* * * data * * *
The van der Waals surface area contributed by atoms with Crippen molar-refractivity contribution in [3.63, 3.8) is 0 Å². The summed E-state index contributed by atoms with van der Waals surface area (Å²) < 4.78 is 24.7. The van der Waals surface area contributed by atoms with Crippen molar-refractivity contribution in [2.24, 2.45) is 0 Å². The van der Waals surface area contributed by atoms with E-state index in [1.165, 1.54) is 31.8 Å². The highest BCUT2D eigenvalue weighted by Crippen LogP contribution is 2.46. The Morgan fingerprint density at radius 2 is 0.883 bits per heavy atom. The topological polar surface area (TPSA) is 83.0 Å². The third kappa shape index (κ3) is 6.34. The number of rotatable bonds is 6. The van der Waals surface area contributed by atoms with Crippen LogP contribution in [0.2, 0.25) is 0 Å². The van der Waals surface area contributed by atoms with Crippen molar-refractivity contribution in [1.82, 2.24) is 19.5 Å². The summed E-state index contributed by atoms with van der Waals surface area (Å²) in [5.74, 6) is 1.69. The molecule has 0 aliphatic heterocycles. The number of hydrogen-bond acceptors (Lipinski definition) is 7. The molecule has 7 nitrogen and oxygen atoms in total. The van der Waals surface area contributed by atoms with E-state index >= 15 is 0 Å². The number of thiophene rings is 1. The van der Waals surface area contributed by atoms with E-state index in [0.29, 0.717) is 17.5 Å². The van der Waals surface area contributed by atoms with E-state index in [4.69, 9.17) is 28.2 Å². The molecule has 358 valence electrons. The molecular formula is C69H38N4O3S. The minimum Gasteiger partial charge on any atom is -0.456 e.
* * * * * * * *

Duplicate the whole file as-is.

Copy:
The van der Waals surface area contributed by atoms with Crippen molar-refractivity contribution in [3.63, 3.8) is 0 Å². The summed E-state index contributed by atoms with van der Waals surface area (Å²) < 4.78 is 24.7. The van der Waals surface area contributed by atoms with Crippen molar-refractivity contribution in [2.24, 2.45) is 0 Å². The van der Waals surface area contributed by atoms with E-state index in [1.165, 1.54) is 31.8 Å². The highest BCUT2D eigenvalue weighted by Crippen LogP contribution is 2.46. The Morgan fingerprint density at radius 2 is 0.883 bits per heavy atom. The topological polar surface area (TPSA) is 83.0 Å². The third kappa shape index (κ3) is 6.34. The number of rotatable bonds is 6. The van der Waals surface area contributed by atoms with Crippen LogP contribution in [0.2, 0.25) is 0 Å². The van der Waals surface area contributed by atoms with Crippen molar-refractivity contribution in [1.82, 2.24) is 19.5 Å². The summed E-state index contributed by atoms with van der Waals surface area (Å²) in [5.74, 6) is 1.69. The molecule has 0 aliphatic heterocycles. The number of hydrogen-bond acceptors (Lipinski definition) is 7. The molecule has 7 nitrogen and oxygen atoms in total. The van der Waals surface area contributed by atoms with E-state index >= 15 is 0 Å². The number of thiophene rings is 1. The van der Waals surface area contributed by atoms with E-state index in [0.29, 0.717) is 17.5 Å². The van der Waals surface area contributed by atoms with E-state index in [4.69, 9.17) is 28.2 Å². The molecule has 358 valence electrons. The molecular formula is C69H38N4O3S. The minimum Gasteiger partial charge on any atom is -0.456 e.